If you need assistance, please reach out using the form below. Or you can take a look at our Frequently Asked Questions and Resources below.

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Frequently Asked Questions

At the company level, our debt relief benefit is a unique payroll code (new line item) that diverts funds to us. On behalf of employees, we remit monthly payments to Canadian student loan and residential mortgage lenders.

We operate independently of savings plan providers.

Debt relief benefits are an optional, taxable employee benefit with competitive and reasonable annual software subscription rates. Small businesses can offer debt relief for as little as $500.

Employers may or may not cover monthly transaction fees.

The debt relief component is prepaid for employers who enable savings contributions to become debt payments.

As of 2018, about 6 in 10 young people left post-secondary with student loans to repay. 

Surveys indicate 25% of working Millennials are still in student loan repayment. 

Mortgage holders will outnumber student loan holders in most workplaces.

Because the employer cost of employee financial stress is greater than the cost of these benefits.

Debt relief benefits empower employees and reduce their financial stress with extra monthly payments on their debt.

Debt relief benefits are flexible financial solutions that support employees’ financial priorities. 

Originally designed to repurpose savings plan contributions into debt payments, employers now find multiple ways of helping employees save time and money repaying a student loan or residential mortgage.


The popular choice among Canadian employers wanting to help employees save for retirement. A group RRSP is the collection of individual RRSPs that make up the group. Group RRSPs are administered by a registered financial institution.
Employers offer group savings plans to help their employees save for retirement. In Canada, the most common retirement savings plan is a Group RRSP (registered retirement savings plan) Many employers make contributions on behalf of employees to further help with retirement savings. Retirement savings plans are a highly desirable employee benefit.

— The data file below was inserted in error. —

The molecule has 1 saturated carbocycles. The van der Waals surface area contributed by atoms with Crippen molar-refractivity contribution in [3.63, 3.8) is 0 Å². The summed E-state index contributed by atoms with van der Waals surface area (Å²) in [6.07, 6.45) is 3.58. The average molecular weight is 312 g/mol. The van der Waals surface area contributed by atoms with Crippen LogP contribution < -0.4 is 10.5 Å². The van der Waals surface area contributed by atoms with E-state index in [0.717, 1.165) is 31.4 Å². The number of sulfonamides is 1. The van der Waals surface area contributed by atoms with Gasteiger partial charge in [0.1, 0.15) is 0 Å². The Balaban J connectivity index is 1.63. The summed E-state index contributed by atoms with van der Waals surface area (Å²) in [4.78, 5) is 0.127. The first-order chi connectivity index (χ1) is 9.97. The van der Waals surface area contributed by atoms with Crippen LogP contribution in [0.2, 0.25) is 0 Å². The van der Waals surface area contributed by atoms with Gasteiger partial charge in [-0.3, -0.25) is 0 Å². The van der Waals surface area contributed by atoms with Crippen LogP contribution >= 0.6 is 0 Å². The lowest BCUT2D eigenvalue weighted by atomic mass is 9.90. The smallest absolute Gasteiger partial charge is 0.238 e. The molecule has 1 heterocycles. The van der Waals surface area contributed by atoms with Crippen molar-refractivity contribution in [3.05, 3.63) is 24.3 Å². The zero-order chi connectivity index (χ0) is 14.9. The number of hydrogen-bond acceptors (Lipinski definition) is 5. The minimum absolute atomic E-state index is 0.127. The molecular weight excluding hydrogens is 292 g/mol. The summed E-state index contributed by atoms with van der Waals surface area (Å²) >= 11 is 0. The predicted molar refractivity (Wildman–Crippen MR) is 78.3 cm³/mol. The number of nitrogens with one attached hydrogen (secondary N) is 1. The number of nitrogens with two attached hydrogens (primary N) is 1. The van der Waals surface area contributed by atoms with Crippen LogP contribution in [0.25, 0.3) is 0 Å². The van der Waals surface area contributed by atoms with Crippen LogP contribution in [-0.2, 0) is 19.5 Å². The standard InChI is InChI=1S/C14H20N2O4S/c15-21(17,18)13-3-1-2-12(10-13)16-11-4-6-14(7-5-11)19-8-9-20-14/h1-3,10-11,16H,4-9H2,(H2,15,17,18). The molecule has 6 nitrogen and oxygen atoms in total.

The Canada Revenue Agency allows you to claim a non-refundable tax credit based on interest you have paid on student loans. However, only interest paid on loans received under the Canada Student Loans Act, the Canada Student Financial Assistance Act, and similar territorial or provincial programs qualify. If you have private, foreign, or any other type of student loan, the interest is not deductible. Additionally, if you combine student loans from any of the approved sources with an unapproved type of loan, you cannot claim the student loan tax credit. Report your qualifying student loan interest on line 319. This non-refundable tax credit helps to reduce the tax you owe but cannot result in a refund. If you don’t need the deduction, the CRA allows you to carry it forward for up to five years, meaning you can claim it on future tax returns.
The rate you pay for the use of money your lender has advanced. An interest rate is often expressed as an annual percentage of the principal. It is calculated by dividing the amount of interest by the amount of principal. Interest rates change because of inflation and Federal Reserve Board policies.
The length of time your lender requires for the full principal and interest to be repaid.
Six months* after leaving school, a student loan holder must begin repaying their student debt. The repayment schedule arranged with the lender dictates the required monthly payment. Having both federal and provincial student loans may result in two required monthly payments. *The six-month grace period for paying back loans is called the ‘six-month non-repayment period’.
Provincial Student Loans are offered by the Province or Territory to help students pay for post-secondary education at a designated college, university, or other qualifying post-secondary institution. Rules and regulations may differ based on provincial or territorial jurisdiction.
Canada Student Loans are offered by the Government of Canada to help students pay for post-secondary education at a designated college, university, or other qualifying post-secondary institution. Government student loans are based on assessed financial need.
The Canada Pension Plan is sponsored by the Federal Government of Canada and every working Canadian contributes to it with required CPP contributions on our paycheques. CCP contributions made while employed, will provide Canadians with a pension in retirement, or before.
DC pensions are the workplace pension plans of today. Pensions are subject to Federal or Provincial pension legislation and the Income Tax Act. In this type of pension, the contributions are known and the outcome (pension) won’t be known until retirement, or earlier. Employer contributions into DC pensions are separate from salary and thus do not create additional payroll tax; employee contributions are made pre-tax. Once contributions are locked-in, withdrawing money from these pension plans is limited to specific situations of need and circumstance, ensuring income in retirement.